Sunday 4 December 2016

Last night’s TV; Dance Off

Diarmuid Doyle

Published 02/08/2011 | 08:59

Breandan de Gallai was the lead dancer on Riverdance for seven years but now seems a bit bored with the whole thing.

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On Dance Off (RTE1), he has embarked on what he calls a “revolutionary take on modern Irish dance”, bidding farewell to the poker-up-the- backside, bewigged, sexless version of Irish dancing we have become familiar with and replacing it with elements of dance imported from around the world.



He wants to blend all of this into a knock-‘em-dead stage show in which the dancers will act, speak and perform as well as doing what they do best.



Dance Off is an account of his attempt to find people who haven’t been damaged by years of rule-bound performances at feiseanna, who can dance outside the box, as it were.



It’s an interesting task – revolutionary in lots of ways - and probably deserves a more prominent slot than 7.30 on Mondays. But aside from de Gallai, and his sidekick Dearbhla Lennon, another Riverdance past-pupil, Dance Off has no celebrities. Stars Go Racing it most certainly isn’t.



De Gallai’stask is rendered difficult – some might say impossible – by the effect that traditional dance has had on its practitioners. In auditions in Dublin everybody, all of them lithe, long-legged beauties, can dance, but when it comes to reading a script or performing, they are scarily bad.



In the south of France, where de Gallai does an Irish dancng workshop every year, the problem is the opposite. Nobody is afraid to act, to make a fool of themselves emoting and performing in front of others, but few of them can dance with any great skill.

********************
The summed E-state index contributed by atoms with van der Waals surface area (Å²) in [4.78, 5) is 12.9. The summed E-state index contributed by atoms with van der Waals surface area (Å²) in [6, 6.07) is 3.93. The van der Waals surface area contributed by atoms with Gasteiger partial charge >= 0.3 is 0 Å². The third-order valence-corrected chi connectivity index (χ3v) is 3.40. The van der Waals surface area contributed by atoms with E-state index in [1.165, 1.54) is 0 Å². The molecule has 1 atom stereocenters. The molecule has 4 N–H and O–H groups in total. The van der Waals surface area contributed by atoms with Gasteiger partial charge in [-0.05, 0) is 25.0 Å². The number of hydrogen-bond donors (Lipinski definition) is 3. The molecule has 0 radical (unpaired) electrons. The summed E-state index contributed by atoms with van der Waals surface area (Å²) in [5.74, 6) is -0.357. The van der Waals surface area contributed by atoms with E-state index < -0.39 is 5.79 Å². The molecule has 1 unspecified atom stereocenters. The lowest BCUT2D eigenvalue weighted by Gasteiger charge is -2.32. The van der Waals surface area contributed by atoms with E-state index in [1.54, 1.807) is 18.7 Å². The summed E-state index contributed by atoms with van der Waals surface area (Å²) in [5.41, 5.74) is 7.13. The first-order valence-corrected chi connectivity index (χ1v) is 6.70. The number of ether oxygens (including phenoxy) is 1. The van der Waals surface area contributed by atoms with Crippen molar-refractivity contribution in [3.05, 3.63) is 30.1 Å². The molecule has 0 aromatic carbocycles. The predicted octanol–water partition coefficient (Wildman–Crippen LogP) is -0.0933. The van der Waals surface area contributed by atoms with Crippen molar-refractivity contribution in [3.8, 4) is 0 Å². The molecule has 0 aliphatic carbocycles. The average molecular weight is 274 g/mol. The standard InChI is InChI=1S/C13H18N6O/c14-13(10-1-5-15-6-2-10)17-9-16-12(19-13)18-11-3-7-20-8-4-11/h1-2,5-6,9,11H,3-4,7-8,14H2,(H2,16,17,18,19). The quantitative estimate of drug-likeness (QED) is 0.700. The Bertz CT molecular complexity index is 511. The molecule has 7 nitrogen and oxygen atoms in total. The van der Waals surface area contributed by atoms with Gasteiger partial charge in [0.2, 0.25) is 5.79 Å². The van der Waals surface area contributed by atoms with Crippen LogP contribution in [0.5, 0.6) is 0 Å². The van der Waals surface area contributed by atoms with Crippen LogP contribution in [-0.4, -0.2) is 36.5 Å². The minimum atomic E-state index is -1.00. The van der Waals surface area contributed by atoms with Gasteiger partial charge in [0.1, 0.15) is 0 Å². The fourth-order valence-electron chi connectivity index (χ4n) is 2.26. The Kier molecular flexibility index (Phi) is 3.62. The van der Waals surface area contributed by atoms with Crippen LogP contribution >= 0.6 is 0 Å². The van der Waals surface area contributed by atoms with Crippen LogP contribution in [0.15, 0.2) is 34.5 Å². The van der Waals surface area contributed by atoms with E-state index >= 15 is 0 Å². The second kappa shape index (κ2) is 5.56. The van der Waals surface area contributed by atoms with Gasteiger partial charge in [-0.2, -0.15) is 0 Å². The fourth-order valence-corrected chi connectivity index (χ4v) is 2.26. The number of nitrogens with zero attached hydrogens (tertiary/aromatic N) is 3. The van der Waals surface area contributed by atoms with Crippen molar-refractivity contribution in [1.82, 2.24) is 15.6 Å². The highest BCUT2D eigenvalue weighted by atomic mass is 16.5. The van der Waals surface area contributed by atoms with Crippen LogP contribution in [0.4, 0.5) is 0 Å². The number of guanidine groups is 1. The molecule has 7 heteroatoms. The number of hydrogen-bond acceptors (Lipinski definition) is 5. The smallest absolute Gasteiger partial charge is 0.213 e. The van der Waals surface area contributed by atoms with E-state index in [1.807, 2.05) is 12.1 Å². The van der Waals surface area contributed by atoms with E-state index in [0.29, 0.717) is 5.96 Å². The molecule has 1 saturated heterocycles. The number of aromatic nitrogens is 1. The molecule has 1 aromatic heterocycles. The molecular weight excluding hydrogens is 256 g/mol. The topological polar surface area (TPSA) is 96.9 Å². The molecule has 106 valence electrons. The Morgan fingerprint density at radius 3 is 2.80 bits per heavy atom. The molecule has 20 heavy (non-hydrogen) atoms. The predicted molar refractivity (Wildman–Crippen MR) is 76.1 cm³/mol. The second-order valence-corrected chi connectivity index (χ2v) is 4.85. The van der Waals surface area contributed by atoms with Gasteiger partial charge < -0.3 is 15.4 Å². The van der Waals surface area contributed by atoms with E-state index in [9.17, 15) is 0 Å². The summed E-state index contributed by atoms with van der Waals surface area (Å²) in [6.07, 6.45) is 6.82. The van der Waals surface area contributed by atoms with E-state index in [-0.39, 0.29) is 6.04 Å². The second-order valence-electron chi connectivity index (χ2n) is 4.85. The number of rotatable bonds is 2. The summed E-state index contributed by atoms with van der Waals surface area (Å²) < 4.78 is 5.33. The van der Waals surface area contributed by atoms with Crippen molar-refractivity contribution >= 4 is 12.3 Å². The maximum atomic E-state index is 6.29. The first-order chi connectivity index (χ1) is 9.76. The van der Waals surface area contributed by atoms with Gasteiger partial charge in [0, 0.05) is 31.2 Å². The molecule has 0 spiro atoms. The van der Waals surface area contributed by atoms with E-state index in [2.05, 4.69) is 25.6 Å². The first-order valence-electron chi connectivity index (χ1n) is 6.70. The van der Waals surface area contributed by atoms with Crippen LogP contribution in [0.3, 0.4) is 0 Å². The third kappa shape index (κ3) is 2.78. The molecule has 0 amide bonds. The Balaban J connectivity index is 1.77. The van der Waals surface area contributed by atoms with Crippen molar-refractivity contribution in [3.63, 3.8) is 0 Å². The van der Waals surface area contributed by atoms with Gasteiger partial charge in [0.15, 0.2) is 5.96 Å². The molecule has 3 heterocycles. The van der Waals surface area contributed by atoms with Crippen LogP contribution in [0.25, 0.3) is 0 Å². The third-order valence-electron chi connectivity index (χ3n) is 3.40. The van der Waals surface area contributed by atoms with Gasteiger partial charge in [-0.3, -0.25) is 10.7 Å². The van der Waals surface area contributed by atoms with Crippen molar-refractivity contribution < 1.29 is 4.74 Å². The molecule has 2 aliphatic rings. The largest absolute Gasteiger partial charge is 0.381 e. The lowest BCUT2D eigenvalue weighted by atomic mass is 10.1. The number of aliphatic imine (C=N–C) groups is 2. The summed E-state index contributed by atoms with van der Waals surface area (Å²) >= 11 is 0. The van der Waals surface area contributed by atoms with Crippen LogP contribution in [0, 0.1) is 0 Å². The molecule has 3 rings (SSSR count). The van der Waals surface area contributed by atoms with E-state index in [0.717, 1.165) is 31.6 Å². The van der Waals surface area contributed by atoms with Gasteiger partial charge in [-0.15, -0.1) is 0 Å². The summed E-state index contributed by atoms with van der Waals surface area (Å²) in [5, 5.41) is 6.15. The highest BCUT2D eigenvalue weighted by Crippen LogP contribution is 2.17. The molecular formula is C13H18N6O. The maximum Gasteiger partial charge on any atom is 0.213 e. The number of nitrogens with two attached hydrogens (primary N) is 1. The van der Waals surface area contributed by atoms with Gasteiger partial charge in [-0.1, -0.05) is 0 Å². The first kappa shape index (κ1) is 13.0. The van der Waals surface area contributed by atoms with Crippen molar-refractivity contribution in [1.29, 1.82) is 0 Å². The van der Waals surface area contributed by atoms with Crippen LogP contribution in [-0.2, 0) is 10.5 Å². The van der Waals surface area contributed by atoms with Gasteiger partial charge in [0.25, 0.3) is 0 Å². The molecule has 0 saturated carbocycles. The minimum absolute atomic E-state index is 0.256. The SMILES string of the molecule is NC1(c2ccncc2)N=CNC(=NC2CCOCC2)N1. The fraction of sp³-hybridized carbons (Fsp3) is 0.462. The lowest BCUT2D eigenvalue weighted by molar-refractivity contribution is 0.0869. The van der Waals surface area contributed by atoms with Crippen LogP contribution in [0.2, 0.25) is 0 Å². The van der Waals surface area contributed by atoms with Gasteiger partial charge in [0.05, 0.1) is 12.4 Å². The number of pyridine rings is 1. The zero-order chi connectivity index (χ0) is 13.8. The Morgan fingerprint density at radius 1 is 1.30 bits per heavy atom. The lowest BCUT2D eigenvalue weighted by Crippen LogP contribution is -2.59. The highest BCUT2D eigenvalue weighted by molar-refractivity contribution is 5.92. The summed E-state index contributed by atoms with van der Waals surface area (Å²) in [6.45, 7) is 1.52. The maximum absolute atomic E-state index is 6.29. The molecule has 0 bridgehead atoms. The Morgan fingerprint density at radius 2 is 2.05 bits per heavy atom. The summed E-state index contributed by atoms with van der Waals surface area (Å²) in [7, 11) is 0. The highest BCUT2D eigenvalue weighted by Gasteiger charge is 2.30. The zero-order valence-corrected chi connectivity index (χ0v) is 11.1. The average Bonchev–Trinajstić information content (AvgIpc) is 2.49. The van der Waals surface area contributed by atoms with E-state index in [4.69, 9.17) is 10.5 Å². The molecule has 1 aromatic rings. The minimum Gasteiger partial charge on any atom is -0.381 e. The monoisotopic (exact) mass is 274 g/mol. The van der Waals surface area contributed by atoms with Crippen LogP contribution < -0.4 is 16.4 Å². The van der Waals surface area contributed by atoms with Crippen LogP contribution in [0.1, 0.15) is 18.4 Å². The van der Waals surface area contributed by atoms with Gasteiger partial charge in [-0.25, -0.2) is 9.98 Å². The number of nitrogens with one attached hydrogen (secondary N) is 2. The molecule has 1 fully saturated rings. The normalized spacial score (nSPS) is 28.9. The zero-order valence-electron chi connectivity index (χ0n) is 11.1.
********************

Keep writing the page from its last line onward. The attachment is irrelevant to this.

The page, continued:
They come from all over. Forty-seven-year old Joelle from France wants to be a “Celtic Princess” but 10 seconds into her audition – her dancing having conjured up memories of Boyzone’s first appearance on The Late Late Show – it becomes clear that she is useless.



Gyula Glazer from Hungary swapped Tae Kwan Do for Irish dancing when he was 16 and “has never looked back”. If there are fight scenes in de Gallai’s new show, he may have a role to play but, like many others auditioned, he seems short of the necessary skills.



In fairness, it’s hard to see who might have such talents. In one scene in Dance Off, de Gallai tries to show viewers the kind of “revolutionary” take on dancing he is seeking. It looks like a weird cross between Riverdance, Michael Jackson’s Thriller and the New Zealand rugby players’ haka.



All you can do is wish him the best of luck teaching that to his dancers.



Dance Off was made possible by Northern Ireland’s Irish Language Broadcast Fund, also responsible for the wretched Mamo. Shows which qualify for funding are obliged to have 70 per cent of their speech content in Irish, whether or not it makes sense for Gaeilge to be the main language.



In Dance Off it makes no sense at all. Most of the dancers, especially the ones from outside Ireland, haven’t a word of Irish so the auditions are done mainly in English. To get to the 70 per cent threshold, therefore, the programme makers have had to include much irrelevant, subtitled chat from de Gallai and Lennon, when they might have been better employed showing us the auditions.



The unfortunate result is that what might turn out be an interesting dance extravaganza – if de Gallai can find performers with all the required skills - comes across at the moment like the mad obsession of one chatty man. Viewers will hope he achieves his dream, while worrying for his sanity.

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